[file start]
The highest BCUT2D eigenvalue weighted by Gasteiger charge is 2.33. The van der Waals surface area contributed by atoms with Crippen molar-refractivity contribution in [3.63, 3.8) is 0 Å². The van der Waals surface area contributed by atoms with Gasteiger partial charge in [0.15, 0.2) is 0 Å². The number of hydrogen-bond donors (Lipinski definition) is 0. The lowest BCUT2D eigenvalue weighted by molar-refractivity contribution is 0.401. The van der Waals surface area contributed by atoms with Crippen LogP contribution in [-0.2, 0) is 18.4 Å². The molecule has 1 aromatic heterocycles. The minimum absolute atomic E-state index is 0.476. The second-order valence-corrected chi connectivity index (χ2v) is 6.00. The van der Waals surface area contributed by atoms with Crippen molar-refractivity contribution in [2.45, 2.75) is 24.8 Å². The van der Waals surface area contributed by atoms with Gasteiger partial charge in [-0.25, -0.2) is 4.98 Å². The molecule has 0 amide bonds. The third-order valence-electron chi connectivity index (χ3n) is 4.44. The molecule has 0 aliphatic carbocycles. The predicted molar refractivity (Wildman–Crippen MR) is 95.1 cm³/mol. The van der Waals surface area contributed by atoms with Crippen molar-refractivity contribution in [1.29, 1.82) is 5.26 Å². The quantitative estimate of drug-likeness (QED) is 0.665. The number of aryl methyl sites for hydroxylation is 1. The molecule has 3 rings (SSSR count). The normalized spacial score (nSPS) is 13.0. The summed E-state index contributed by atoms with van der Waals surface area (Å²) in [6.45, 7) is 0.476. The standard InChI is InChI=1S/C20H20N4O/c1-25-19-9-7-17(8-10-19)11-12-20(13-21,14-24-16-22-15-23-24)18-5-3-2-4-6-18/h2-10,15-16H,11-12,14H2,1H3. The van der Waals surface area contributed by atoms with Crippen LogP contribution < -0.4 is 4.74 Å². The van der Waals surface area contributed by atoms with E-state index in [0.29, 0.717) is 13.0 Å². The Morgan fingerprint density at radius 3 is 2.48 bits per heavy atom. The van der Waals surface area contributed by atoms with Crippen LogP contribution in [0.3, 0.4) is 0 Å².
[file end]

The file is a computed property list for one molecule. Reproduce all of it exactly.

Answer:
The highest BCUT2D eigenvalue weighted by Gasteiger charge is 2.33. The van der Waals surface area contributed by atoms with Crippen molar-refractivity contribution in [3.63, 3.8) is 0 Å². The van der Waals surface area contributed by atoms with Gasteiger partial charge in [0.15, 0.2) is 0 Å². The number of hydrogen-bond donors (Lipinski definition) is 0. The lowest BCUT2D eigenvalue weighted by molar-refractivity contribution is 0.401. The van der Waals surface area contributed by atoms with Crippen LogP contribution in [-0.2, 0) is 18.4 Å². The molecule has 1 aromatic heterocycles. The minimum absolute atomic E-state index is 0.476. The second-order valence-corrected chi connectivity index (χ2v) is 6.00. The van der Waals surface area contributed by atoms with Crippen molar-refractivity contribution in [2.45, 2.75) is 24.8 Å². The van der Waals surface area contributed by atoms with Gasteiger partial charge in [-0.25, -0.2) is 4.98 Å². The molecule has 0 amide bonds. The third-order valence-electron chi connectivity index (χ3n) is 4.44. The molecule has 0 aliphatic carbocycles. The predicted molar refractivity (Wildman–Crippen MR) is 95.1 cm³/mol. The van der Waals surface area contributed by atoms with Crippen molar-refractivity contribution in [1.29, 1.82) is 5.26 Å². The quantitative estimate of drug-likeness (QED) is 0.665. The number of aryl methyl sites for hydroxylation is 1. The molecule has 3 rings (SSSR count). The normalized spacial score (nSPS) is 13.0. The summed E-state index contributed by atoms with van der Waals surface area (Å²) in [6.45, 7) is 0.476. The standard InChI is InChI=1S/C20H20N4O/c1-25-19-9-7-17(8-10-19)11-12-20(13-21,14-24-16-22-15-23-24)18-5-3-2-4-6-18/h2-10,15-16H,11-12,14H2,1H3. The van der Waals surface area contributed by atoms with Crippen LogP contribution < -0.4 is 4.74 Å². The van der Waals surface area contributed by atoms with E-state index in [0.29, 0.717) is 13.0 Å². The Morgan fingerprint density at radius 3 is 2.48 bits per heavy atom. The van der Waals surface area contributed by atoms with Crippen LogP contribution in [0.3, 0.4) is 0 Å².